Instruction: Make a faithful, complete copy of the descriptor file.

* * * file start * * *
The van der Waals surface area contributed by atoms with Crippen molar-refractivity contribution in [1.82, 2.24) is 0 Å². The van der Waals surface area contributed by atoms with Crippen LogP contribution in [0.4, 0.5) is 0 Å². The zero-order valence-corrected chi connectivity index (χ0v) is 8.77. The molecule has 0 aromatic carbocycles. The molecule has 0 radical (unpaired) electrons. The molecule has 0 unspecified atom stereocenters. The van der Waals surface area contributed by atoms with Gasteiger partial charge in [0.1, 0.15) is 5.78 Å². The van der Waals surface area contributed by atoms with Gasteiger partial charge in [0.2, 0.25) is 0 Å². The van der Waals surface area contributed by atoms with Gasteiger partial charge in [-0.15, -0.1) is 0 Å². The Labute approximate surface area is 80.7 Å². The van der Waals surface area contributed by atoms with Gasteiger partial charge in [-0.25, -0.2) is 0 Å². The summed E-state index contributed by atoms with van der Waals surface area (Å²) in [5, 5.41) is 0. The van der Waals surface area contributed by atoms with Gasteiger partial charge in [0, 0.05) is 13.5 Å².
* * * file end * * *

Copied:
The van der Waals surface area contributed by atoms with Crippen molar-refractivity contribution in [1.82, 2.24) is 0 Å². The van der Waals surface area contributed by atoms with Crippen LogP contribution in [0.4, 0.5) is 0 Å². The zero-order valence-corrected chi connectivity index (χ0v) is 8.77. The molecule has 0 aromatic carbocycles. The molecule has 0 radical (unpaired) electrons. The molecule has 0 unspecified atom stereocenters. The van der Waals surface area contributed by atoms with Gasteiger partial charge in [0.1, 0.15) is 5.78 Å². The van der Waals surface area contributed by atoms with Gasteiger partial charge in [0.2, 0.25) is 0 Å². The van der Waals surface area contributed by atoms with Gasteiger partial charge in [-0.15, -0.1) is 0 Å². The Labute approximate surface area is 80.7 Å². The van der Waals surface area contributed by atoms with Gasteiger partial charge in [-0.25, -0.2) is 0 Å². The summed E-state index contributed by atoms with van der Waals surface area (Å²) in [5, 5.41) is 0. The van der Waals surface area contributed by atoms with Gasteiger partial charge in [0, 0.05) is 13.5 Å².